Top Tips for Motorhome Travel with Pets

Top Tips for Motorhome Travel with Pets

A pet outside of a motorhome


As we embrace the warmer summer weather, longer or more frequent RV trips are often on the cards. For those with fur babies, Catherine Milford of Motorhomes, Caravans and Destinations, has compiled some tips for ensuring your pet can travel in comfort and with minimum fuss in your RV.




Travelling with pets has never been more popular, and anyone who doubts it, need only look to the proliferation of pet-friendly holiday parks during the past decade. There’s also been a recent explosion in pet ownership, courtesy of COVID lockdowns.


Statistically, you’re more likely than ever to be setting out with pets for the first time this touring season. That’s why we’ve gathered some advice on how to avoid pitfalls.

Prepare your pet with a visit to the vet

A pet travelling in a motorhome


Begin your planning with a visit to your vet to ensure your pet is in premium health and has any medical supplies that may be needed for the trip ahead. Ensure vaccinations and licences are up to date and identification tags are secure, easy to read, and visible to others. Get your pet microchipped in case they go missing.

If you’re introducing your pet to RV travel for the first time, start with some short trips to let your four-legged companion explore the RV to feel comfortable and alleviate any elements of anxiety.

Plan the motorhome trip with your pet in mind

Plan your travels around your pet where possible. Look for pet-friendly campgrounds and do your research about any places in the surrounding areas where you will not be able to take your pet along. These include, but are not limited to, DOC sites and other protected areas.


When considering your route, find suitable places for rest stops and short walks, ensuring that there aren’t any restrictions in place on adjacent protected areas where nesting native birds might be endangered by a curious dog or cat.

Pack everything your pet will need

A pet resting outside a motorhome


Have you packed plenty of poop bags? Have these on hand and dispose of them thoughtfully. Pack special toys and blankets and have extra water bottles at the ready in addition to your pet’s food or drink dishes. Containers should have tight-fitting lids and can be stored in the shower when you’re travelling.


Does your pet travel with a special belt or harness, or do they stay in their crate while you’re on the road? Have plenty of old towels laid down or at the ready to mop up any spills, especially if your pet is prone to motion sickness. Op shops are a great place to source old, clean towels for this purpose.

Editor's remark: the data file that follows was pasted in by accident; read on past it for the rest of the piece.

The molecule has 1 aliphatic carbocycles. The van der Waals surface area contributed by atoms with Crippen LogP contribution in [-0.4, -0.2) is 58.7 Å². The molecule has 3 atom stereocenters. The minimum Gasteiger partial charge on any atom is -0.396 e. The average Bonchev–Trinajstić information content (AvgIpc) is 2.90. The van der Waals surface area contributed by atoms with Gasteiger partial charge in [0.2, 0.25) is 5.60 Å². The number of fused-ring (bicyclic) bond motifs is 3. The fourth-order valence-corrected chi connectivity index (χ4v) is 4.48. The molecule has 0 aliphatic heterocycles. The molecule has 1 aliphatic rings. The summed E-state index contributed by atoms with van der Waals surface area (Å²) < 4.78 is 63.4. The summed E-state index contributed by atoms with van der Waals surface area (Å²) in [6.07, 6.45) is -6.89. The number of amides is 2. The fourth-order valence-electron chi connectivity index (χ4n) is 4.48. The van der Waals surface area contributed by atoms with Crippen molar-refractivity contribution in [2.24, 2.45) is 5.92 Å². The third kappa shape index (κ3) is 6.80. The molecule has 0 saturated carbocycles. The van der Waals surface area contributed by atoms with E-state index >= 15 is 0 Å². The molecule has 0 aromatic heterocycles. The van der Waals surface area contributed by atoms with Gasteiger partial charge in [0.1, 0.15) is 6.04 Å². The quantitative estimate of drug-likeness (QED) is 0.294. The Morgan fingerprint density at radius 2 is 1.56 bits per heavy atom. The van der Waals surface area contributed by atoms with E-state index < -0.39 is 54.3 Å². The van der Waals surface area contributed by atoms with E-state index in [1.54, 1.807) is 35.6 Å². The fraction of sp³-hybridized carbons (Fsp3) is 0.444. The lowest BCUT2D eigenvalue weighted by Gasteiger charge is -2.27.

Check pet rules and regulations before travelling

Two pets resting in a motorhome


Many beaches have dog bans in place in summer. Other local bodies may limit access at certain times of the day, or they may insist your pet is on a lead at all times. Check the local situation online beforehand. Look for any signage when you’re in a new place, be that beach, lake, river, or coastal walkway, or you might attract a fine.


Check campground regulations about pet care and management before you arrive. They may require your pet to be contained behind a fence. Fold-up fences are a great investment for dog owners. Campground owners may insist that your dog is on a leash when walking through the park.


Rules set by others may sometimes seem harsh, but not all people are dog lovers. Many children have had traumatic experiences with dogs who jump up or charge strangers. You may know they are just being curious or friendly, but people will appreciate you being considerate around others who do not know your pet as well as you do.


Double-check that your pet is welcome

It's wise to confirm whether your pet is allowed at your planned campsite on the dates you intend to book.

Some camping grounds that advertise as being dog-friendly can actually have some blackout periods — like during school holidays or over long weekends. 



Always make sure your pet is safe

A couple with their pet resting outside of their motorhome


If you have to leave your pet behind for any reason, make sure their water bowl is full and the fan is set to cool.


If you have to leave your pet in a vehicle, take steps to ensure they will not overheat. If it’s 21°C outside, the inside temperature of a vehicle can climb to 32°C in 10 minutes. After 30 minutes, it could be as high as 40°C.


Join a pet community group

Join an online group dedicated to travelling with pets. You never know what useful tips you might learn, such as storing a cheap camping chair for your pet, staying where there’s a pet daycare facility nearby, and taking along those old towels for wet days. You’ll also get to see photos of some wonderful places and pets.

Buy a pet-friendly motorhome

A pet sitting under a table in a motorhome


Finally, if you’re new to the RV world and considering travelling with your family’s fur baby, think about buying a vehicle that’s designed with your pet in mind, ensuring it has easy-to-clean flooring and furniture, or whether there’s a designated pet area or tie-down point. Our team can advise you on this and are happy to help with any queries.

Find out how to get your motorhome ready for a summer road trip — for yourself, and for your pet.



This article was originally published in Motorhomes, Caravans & Destinations magazine in Jan 2024.


Motorhome Tips